Paddles up! Ready… Go! And we’re away. Dragon boats are heavy; add 20 people and it feels pretty tough to start. Every move seems contrary to your natural instinct. Sit up tall. Reach. Arms straight. Reach some more. It’s surprisingly unlike kayaking or canoeing but, once you reach a high pace and your timing is in sync, you get a great surge, the adrenaline kicks in and, suddenly, it’s fun! Dragon boat training is held regularly around the capital and there are competitive races for the really keen. The camaraderie is great, which means you don’t mind the aching arm and shoulder muscles the following day.
For further details, see www.dubaidragonboat.com.
The UAE might not be renowned for Hawaiian-style waves, but there’s enough of a swell to ensure the survival of a thriving surfing community. And if you want to learn, we have good news: the lack of monstrous waves means it’s the perfect place to take beginner lessons.
It should take about three lessons before you’re strutting around the beach a la Point Break, according to Surf Dubai’s Daniel van Dooren: ‘We do a three-lesson progressive package; ideal for someone to be confident so they can go out by themselves.’
Both Surf Dubai and Surf School UAE take lessons on Sunset Beach. ‘Dubai’s basically the only place to surf in the UAE,’ says Daniel. ‘There are no waves in Abu Dhabi – it’s too shallow. Fujairah sometimes has waves but it doesn’t happen very regularly.’
The surfing community is currently crossing their fingers about talk of an artificial reef being created by Dubai Municipality. There are a few of these offshore reefs around the world, made by placing sandbags on the ocean floor and fashioning a man-made reef for waves to break over. ‘There’s definitely talk about it – and it’s on the cards,’ says Daniel, who adds it would not only create waves but would keep surfers away from swimmers and encourage new marine life. Possible locations include nearby the end-of-a-pier nightclub 360°, off the Palm Jumeirah or offshore at Sunset Beach.
If you’re keen to join the surf pack (it’s reckoned that there are around 900 surfers in Dubai) the best swell happens between October and June.
Both Surf Dubai and Surf School UAE run surfing lessons and organise surf safaris. For further details.
Whether exploring the mangroves or fishing for your supper, kayaking is an easy-to-learn, low-impact sport that anyone can master. Take it easy on a sight-seeing kayak through the mangroves – a must for wildlife-starved denizens of the UAE – or get involved in a bit of trawling. The local kingfish community may be down a member, but at least you’ll feast well for a night.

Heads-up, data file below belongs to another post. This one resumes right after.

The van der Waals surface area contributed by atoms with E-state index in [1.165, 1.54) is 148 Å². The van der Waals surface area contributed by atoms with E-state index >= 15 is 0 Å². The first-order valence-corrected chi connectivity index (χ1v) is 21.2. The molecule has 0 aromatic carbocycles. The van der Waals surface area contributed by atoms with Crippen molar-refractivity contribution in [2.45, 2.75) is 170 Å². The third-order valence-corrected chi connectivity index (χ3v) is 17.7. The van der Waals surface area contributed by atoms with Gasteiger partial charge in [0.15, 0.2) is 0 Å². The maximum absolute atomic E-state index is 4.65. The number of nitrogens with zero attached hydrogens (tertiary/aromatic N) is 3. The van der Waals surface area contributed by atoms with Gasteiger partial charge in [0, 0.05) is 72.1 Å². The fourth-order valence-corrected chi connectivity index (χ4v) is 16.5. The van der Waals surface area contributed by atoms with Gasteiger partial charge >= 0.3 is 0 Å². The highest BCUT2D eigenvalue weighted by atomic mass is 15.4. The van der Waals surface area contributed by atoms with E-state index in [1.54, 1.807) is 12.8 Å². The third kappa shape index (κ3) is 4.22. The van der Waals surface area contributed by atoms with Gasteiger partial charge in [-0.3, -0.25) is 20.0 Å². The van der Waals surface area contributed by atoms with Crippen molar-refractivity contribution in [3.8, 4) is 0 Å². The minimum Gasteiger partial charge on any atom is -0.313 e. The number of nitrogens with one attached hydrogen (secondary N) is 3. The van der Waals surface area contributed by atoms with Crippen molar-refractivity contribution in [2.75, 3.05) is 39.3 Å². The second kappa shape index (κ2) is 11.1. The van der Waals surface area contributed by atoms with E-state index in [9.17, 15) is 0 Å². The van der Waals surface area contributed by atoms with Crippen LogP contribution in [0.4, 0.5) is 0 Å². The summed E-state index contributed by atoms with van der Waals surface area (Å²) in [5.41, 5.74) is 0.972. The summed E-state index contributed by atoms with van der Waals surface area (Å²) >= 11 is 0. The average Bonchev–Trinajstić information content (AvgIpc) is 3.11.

Noukhada Adventure Company arranges kayaking trips into the mangroves as well as jaunts to nearby islands. Visit www.noukhada.ae or call 050 721 8927.
Will they or won’t they? As of April last year, Mr Joe Ong of Tamouh development company was proudly claiming that a white water rafting circuit snaking down the side of Jebel Hafeet mountain in Al Ain would be the ‘eighth wonder of the world’. The attraction would run next to a 5.8km ski slope, and the whole thing would be 100 per cent environmentally friendly. At the time of writing, Mr Ong was unavailable to comment on the project, and the rumour mill seemed to have gone quiet. We can’t decide whether we’re relieved or disappointed.
Windsurfing is a good choice for those up for more of a physical and mental challenge than a quick adrenalin fix. Having been introduced to the gadgetry, the instructor shows you how to get the thing (essentially a big surfboard with a sail attached to it) going. When it’s your turn, it can be a bit overwhelming – he’ll bombard you with instructions as though he’s a mean-spirited driving instructor. Like all challenges, however, this just makes it more rewarding when you nail it. Kayaking 101Pete Aldwinckle of Global Climbing shares his kayaking know-how with Time Out.
• Wear an internationally certified buoyancy aid – it will cost you extra but it could save your life!
• Know how to roll your boat or get back into it if you capsize or fall out of it.
• Know the tide times and how the tide will affect currents in your area of paddling.
• Go in a group and make sure all members are competent.
• Have a waterproof chart or map and track your progress on it.
• Remember the sun is strong and glare off the sea is intense, so take full body cover, sunscreen, hat and proper glasses.
• Ensure that somebody knows where you are going and what to do if you are late returning.
• Carry a phone in waterproof bag – zip-lock bags are not good enough.
• Don’t be overambitious with what your are planning to do; be prepared to turn back or abort if progress is slower than you planned.
• Abu Dhabi mangroves and islands.
• Umm Al Quwain mangroves and the island chain to the north.
• The Musandam Peninsular for the experienced, well-equipped and self reliant.
• Khor Kalba mangrove.